I have always had a dislike for the chainsaw, which is probably irrational and makes little sense. Perhaps it is simply that the chainsaw can so rapidly end the life of a tree which may perhaps have been standing for three hundred years more than the age of the operator. It is entirely emotional of course but I wince with the sound of any chainsaw.
I am not the first landscape photographer to be drawn to the single tree. These single tree images have even been perennially popular, and little wonder. My Buttermere tree presented itself proudly and seemed not so much lonely as confident, noble and stately. Every time I look at this photograph, I am so thankful that I took my small stepladder with me. It would have been impossible to make this photograph without the refinement that using the stepladder allowed. I had seen the two major sloping hills beyond and the smaller one at the back of the photograph. It was the front slope that mattered. Without some extra height, the top of the tree would have nicked that first slope directly behind the tree, as would the top of the green tree in the bottom left corner. It may seem an inconsequential thing, but once I had locked onto the conflict of the tree bisecting the sloping hill, I knew it would haunt me unless I ran to get my ladder from the car. It seems to me that a greater sense of depth and continuity is promoted where distant lines of layers and folds in the landscape are not, ideally, interrupted by any vertical. There are many times when this is not possible. My concern is merely that the 'tip' of a spire or tree should ideally not penetrate the next layer of the image. I am fully aware that this is my own peculiar foible. But we all know that depth along with continuity of line help to mitigate the two-dimensional nature of photography. I enjoyed the top right-hand slope matching the angle and outline shape of the highest hill above in the right quadrant.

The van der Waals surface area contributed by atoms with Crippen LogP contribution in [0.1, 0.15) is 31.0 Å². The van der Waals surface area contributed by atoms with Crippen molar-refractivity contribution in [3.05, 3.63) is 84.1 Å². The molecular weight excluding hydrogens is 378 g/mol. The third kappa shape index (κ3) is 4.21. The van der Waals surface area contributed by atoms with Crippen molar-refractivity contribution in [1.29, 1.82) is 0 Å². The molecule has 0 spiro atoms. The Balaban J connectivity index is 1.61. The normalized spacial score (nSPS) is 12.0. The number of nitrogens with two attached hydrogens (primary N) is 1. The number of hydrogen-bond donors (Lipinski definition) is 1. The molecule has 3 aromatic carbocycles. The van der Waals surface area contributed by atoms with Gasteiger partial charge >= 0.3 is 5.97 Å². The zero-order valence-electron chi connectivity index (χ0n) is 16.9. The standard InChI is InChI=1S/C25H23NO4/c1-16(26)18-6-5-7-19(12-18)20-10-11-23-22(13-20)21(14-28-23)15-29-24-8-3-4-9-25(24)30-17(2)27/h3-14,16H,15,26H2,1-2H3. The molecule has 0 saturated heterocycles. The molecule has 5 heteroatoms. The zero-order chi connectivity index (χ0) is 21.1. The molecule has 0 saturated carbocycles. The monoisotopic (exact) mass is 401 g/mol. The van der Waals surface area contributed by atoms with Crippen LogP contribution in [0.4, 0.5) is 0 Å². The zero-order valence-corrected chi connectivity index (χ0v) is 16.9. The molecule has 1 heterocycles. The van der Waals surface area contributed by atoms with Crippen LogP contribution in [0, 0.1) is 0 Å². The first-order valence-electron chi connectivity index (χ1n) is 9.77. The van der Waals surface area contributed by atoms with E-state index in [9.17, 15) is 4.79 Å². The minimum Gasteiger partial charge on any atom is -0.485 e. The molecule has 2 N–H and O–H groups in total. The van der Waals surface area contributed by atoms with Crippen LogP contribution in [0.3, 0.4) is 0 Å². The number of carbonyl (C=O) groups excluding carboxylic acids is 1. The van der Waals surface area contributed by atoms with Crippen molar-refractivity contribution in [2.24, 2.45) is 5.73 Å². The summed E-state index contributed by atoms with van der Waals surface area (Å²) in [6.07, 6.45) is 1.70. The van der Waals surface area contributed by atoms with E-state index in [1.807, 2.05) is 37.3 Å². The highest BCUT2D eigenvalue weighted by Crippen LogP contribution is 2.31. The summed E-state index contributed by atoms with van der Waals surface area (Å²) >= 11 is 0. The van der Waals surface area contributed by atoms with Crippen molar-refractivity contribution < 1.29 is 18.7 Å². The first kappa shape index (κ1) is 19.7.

It was something of a game between the clouds and me while, for nearly an hour, they conspired to deny me the stab of light that I wanted. Finally, for a mere few seconds, the tree acquired its deserved nobility and stature as the sun honoured it with oblique, warm, early autumnal light. The often-compliant clouds truly gave me a break and very conveniently delivered a perfect shadow to subdue the rather nondescript foreground as a narrow band of clear sky was allowed to move into position, courtesy of the amenable clouds, and deliver the much-needed hard sunlight. I am ashamed to admit that on departure, I turned and waved goodbye to my tree.
Film Fuji Velvia
Camera Hasselblad CWC
Exposure 1/8th sec f.22